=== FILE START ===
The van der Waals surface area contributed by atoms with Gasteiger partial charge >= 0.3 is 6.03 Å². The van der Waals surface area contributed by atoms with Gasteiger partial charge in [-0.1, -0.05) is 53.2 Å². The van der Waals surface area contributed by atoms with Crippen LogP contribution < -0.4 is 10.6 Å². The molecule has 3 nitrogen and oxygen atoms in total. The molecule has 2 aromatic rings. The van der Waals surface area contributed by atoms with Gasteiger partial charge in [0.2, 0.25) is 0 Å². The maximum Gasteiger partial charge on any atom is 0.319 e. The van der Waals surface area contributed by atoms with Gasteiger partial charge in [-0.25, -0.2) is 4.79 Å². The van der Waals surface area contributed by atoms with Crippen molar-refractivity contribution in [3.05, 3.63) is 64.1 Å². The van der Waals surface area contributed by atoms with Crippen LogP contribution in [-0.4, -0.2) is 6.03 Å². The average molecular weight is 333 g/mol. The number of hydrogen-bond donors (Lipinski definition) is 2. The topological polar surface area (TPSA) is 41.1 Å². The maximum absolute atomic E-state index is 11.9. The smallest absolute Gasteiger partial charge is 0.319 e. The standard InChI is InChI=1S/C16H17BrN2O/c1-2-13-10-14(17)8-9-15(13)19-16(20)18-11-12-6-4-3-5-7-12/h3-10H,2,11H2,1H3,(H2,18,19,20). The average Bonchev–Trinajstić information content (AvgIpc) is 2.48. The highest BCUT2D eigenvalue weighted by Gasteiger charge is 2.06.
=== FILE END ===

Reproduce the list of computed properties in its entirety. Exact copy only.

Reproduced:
The van der Waals surface area contributed by atoms with Gasteiger partial charge >= 0.3 is 6.03 Å². The van der Waals surface area contributed by atoms with Gasteiger partial charge in [-0.1, -0.05) is 53.2 Å². The van der Waals surface area contributed by atoms with Crippen LogP contribution < -0.4 is 10.6 Å². The molecule has 3 nitrogen and oxygen atoms in total. The molecule has 2 aromatic rings. The van der Waals surface area contributed by atoms with Gasteiger partial charge in [0.2, 0.25) is 0 Å². The maximum Gasteiger partial charge on any atom is 0.319 e. The van der Waals surface area contributed by atoms with Gasteiger partial charge in [-0.25, -0.2) is 4.79 Å². The van der Waals surface area contributed by atoms with Crippen molar-refractivity contribution in [3.05, 3.63) is 64.1 Å². The van der Waals surface area contributed by atoms with Crippen LogP contribution in [-0.4, -0.2) is 6.03 Å². The average molecular weight is 333 g/mol. The number of hydrogen-bond donors (Lipinski definition) is 2. The topological polar surface area (TPSA) is 41.1 Å². The maximum absolute atomic E-state index is 11.9. The smallest absolute Gasteiger partial charge is 0.319 e. The standard InChI is InChI=1S/C16H17BrN2O/c1-2-13-10-14(17)8-9-15(13)19-16(20)18-11-12-6-4-3-5-7-12/h3-10H,2,11H2,1H3,(H2,18,19,20). The average Bonchev–Trinajstić information content (AvgIpc) is 2.48. The highest BCUT2D eigenvalue weighted by Gasteiger charge is 2.06.